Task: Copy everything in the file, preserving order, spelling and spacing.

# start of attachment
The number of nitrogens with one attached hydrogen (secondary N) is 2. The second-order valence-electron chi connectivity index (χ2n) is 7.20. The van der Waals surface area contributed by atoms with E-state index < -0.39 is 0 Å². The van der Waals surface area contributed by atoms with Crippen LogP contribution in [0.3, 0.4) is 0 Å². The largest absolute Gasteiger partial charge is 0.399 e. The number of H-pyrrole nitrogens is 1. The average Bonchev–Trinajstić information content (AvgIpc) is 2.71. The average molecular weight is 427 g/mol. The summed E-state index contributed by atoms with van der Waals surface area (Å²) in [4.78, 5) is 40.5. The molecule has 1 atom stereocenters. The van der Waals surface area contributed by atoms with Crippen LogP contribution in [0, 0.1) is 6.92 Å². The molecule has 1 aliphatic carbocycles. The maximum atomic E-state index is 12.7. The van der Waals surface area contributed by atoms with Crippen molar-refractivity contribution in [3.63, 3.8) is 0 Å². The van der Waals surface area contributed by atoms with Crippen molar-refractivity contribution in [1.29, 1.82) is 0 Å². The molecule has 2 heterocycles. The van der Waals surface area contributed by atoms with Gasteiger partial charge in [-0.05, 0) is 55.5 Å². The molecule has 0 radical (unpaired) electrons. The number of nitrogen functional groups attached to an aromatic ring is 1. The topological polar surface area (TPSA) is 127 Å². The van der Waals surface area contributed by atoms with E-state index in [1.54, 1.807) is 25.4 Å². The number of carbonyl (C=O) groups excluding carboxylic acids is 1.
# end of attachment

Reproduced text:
The number of nitrogens with one attached hydrogen (secondary N) is 2. The second-order valence-electron chi connectivity index (χ2n) is 7.20. The van der Waals surface area contributed by atoms with E-state index < -0.39 is 0 Å². The van der Waals surface area contributed by atoms with Crippen LogP contribution in [0.3, 0.4) is 0 Å². The largest absolute Gasteiger partial charge is 0.399 e. The number of H-pyrrole nitrogens is 1. The average Bonchev–Trinajstić information content (AvgIpc) is 2.71. The average molecular weight is 427 g/mol. The summed E-state index contributed by atoms with van der Waals surface area (Å²) in [4.78, 5) is 40.5. The molecule has 1 atom stereocenters. The van der Waals surface area contributed by atoms with Crippen LogP contribution in [0, 0.1) is 6.92 Å². The molecule has 1 aliphatic carbocycles. The maximum atomic E-state index is 12.7. The van der Waals surface area contributed by atoms with Crippen molar-refractivity contribution in [3.63, 3.8) is 0 Å². The van der Waals surface area contributed by atoms with Crippen molar-refractivity contribution in [1.29, 1.82) is 0 Å². The molecule has 2 heterocycles. The van der Waals surface area contributed by atoms with Gasteiger partial charge in [-0.05, 0) is 55.5 Å². The molecule has 0 radical (unpaired) electrons. The number of nitrogen functional groups attached to an aromatic ring is 1. The topological polar surface area (TPSA) is 127 Å². The van der Waals surface area contributed by atoms with E-state index in [1.54, 1.807) is 25.4 Å². The number of carbonyl (C=O) groups excluding carboxylic acids is 1.